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Don't escape turbulence, face it, say biz leaders

October 31, 2013 09:32 IST

Don't escape turbulence, face it, say biz leaders

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BS Reporters in Mumbai

For most, the acronym VUCA stands for volatile, uncertain, complex and ambiguous -- a  term coined to indicate the new world order for individuals as well as businesses.

But, did you know that in Zulu, a language native to South Africa, VUCA means to be awake.

One word but two opposite meanings.

Chief executives of blue-chip firms Vodafone, Tata Motors, Unilever, Mondelez and Hero Motocop would rather have us focus on the latter. Most were speakers at the CEO Summit, organised by the Indian Society of Advertisers, here on Wednesday.

The topic of discussion: Navigating a VUCA World.

R Gopalakrishnan, director, Tata Sons, and one of the early speakers of the day, said: “VUCA is not something new.

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Image: A vendor arranges artificial garlands for sale inside his shop ahead of Diwali in Ahmedabad.
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“It is a natural state of the world. It stands for turbulence, something that animals are well aware of.

“But, ironically, human beings are trained to be SPCC or simple, predictable, clear and calm, the opposite of VUCA.”

"So, how does one come out of this state of SPCC?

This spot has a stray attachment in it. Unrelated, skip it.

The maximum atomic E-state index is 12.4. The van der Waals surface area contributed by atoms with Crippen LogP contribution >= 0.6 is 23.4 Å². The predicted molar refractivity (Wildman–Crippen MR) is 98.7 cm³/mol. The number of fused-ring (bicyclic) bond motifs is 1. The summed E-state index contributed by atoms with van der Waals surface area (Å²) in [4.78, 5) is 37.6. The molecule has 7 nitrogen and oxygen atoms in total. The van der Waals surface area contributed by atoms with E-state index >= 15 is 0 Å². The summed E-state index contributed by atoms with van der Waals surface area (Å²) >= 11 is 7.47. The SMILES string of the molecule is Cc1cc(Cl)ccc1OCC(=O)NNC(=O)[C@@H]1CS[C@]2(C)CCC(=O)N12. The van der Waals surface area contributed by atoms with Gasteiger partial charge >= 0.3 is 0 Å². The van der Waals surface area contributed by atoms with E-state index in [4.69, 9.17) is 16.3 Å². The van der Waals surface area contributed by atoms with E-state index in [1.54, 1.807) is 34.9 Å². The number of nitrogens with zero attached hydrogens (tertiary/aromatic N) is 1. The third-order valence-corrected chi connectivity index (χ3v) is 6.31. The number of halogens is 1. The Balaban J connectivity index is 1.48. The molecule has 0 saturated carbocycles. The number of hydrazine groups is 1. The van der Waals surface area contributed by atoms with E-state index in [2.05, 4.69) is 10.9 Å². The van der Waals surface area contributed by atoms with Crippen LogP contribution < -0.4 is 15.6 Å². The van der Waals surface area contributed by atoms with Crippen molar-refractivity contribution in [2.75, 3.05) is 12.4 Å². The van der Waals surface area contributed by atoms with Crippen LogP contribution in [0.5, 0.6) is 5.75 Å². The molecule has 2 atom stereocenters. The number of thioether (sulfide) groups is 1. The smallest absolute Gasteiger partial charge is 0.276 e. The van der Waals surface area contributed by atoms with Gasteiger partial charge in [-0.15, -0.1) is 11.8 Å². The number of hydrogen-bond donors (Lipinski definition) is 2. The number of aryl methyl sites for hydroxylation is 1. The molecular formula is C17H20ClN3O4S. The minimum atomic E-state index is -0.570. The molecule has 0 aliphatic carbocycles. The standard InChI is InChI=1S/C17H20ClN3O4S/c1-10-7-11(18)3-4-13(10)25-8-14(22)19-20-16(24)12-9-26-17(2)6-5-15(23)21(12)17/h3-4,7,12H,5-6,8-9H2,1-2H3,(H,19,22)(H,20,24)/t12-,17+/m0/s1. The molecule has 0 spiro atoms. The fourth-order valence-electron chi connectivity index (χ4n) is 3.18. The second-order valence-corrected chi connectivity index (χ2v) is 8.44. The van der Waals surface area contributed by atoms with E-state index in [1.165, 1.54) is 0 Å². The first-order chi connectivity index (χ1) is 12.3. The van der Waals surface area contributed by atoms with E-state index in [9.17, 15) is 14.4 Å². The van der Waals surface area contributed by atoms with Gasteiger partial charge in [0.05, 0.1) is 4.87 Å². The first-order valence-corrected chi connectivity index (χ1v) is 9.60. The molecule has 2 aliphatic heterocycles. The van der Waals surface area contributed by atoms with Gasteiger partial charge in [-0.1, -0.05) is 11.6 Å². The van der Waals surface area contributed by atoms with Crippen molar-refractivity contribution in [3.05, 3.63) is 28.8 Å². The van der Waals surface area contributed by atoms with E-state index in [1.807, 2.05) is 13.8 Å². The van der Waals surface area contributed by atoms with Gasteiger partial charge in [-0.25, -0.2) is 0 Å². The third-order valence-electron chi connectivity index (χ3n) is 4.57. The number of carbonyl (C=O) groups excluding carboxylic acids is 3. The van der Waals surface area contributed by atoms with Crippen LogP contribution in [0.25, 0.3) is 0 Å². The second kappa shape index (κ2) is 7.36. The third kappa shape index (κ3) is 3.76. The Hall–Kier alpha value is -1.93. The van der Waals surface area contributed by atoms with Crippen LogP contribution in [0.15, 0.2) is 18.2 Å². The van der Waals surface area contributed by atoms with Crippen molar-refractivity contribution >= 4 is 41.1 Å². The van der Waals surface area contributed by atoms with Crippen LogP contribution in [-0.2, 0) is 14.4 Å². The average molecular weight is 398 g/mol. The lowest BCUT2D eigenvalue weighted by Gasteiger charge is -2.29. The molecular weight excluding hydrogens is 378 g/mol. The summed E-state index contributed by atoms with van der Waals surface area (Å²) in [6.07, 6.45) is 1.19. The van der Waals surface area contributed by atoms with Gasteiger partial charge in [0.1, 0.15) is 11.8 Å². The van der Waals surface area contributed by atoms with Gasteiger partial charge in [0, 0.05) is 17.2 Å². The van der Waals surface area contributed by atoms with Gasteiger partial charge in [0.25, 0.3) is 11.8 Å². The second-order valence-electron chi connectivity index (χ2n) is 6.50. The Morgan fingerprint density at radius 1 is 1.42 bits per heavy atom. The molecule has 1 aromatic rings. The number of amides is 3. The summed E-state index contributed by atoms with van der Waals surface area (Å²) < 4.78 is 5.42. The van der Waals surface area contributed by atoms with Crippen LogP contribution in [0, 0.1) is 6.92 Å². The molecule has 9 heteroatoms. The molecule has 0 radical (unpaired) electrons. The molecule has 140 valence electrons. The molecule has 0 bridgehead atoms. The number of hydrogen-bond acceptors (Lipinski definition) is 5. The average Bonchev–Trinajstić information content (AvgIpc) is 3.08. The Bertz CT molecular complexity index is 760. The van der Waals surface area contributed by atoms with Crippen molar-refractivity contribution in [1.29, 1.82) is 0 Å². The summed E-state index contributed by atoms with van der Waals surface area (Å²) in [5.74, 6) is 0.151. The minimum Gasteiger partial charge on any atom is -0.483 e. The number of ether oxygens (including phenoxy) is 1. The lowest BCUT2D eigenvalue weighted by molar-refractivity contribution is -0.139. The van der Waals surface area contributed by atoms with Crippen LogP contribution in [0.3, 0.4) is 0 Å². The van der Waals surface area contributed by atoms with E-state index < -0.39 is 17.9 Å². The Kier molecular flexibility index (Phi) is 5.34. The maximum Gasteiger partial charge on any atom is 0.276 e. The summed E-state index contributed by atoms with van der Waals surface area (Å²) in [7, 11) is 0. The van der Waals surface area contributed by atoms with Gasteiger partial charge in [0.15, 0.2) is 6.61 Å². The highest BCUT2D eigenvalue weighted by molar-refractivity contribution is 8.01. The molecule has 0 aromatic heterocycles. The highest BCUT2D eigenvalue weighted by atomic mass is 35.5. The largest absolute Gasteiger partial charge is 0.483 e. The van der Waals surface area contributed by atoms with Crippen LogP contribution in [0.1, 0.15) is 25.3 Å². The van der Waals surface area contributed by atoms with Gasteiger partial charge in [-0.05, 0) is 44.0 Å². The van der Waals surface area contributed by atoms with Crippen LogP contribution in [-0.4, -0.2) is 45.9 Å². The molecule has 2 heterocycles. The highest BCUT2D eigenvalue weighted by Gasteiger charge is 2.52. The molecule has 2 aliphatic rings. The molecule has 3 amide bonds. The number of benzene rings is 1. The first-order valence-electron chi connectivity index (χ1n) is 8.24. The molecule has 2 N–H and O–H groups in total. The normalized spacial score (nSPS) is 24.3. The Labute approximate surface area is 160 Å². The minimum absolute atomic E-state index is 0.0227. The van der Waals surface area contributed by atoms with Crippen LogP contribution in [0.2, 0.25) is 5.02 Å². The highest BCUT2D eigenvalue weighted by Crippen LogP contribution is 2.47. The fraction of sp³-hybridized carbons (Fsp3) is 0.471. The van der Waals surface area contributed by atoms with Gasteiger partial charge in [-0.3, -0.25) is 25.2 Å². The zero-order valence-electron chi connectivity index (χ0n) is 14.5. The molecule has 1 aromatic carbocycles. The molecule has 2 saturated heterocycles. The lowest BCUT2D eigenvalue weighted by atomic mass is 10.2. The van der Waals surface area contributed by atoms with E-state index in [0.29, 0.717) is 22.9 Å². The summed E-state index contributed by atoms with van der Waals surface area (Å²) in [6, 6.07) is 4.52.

Most speakers at the august gathering of advertisers and brand marketers proposed their own individual solutions.

Consider what Gopalakrishnan, an ex-Hindustan Unilever executive, said: “Learn from nature, rediscover your intuition and change your attitude towards competition.

“VUCA is actually a good thing to renew organisations. So, don’t suppress turbulence or attempt to dissect it.

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Image: Labourers remove dust from paddy crop at a wholesale grain market in Chandigarh.
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“Instead, stand apart and see what this VUCA is part of.”

Manu Anand, president, India and South Asia, Mondelez International and MD at Cadbury India, said: “There is no right or wrong way when navigating through a complex, volatile world. But there are few things to be borne in mind: Optimise your cost base, sustain your investments, engage with all stakeholders and stay committed.”

Anand indicated that during the 2008-10 period, a turbulent time for most businesses following the Lehman crisis, Cadbury, the largest chocolate maker in the country, had continued to engage consumers by investing behind brands such as Cadbury Silk, a premium chocolate that melts in one’s mouth, and Bournville, a dark chocolate.

At the same time, the firm did not lose sight of its core brands Five Star and Dairy Milk, also devoting a good amount of attention to brands such as Cadbury Shots, an innovation.

Ravi Kant, vice-chairman of Tata Motors, said: “Companies should be quick to sense the change, you must be able to have the antenna so that you will be able to understand, feel, smell change. You should be quick to experiment and execute ideas very well.”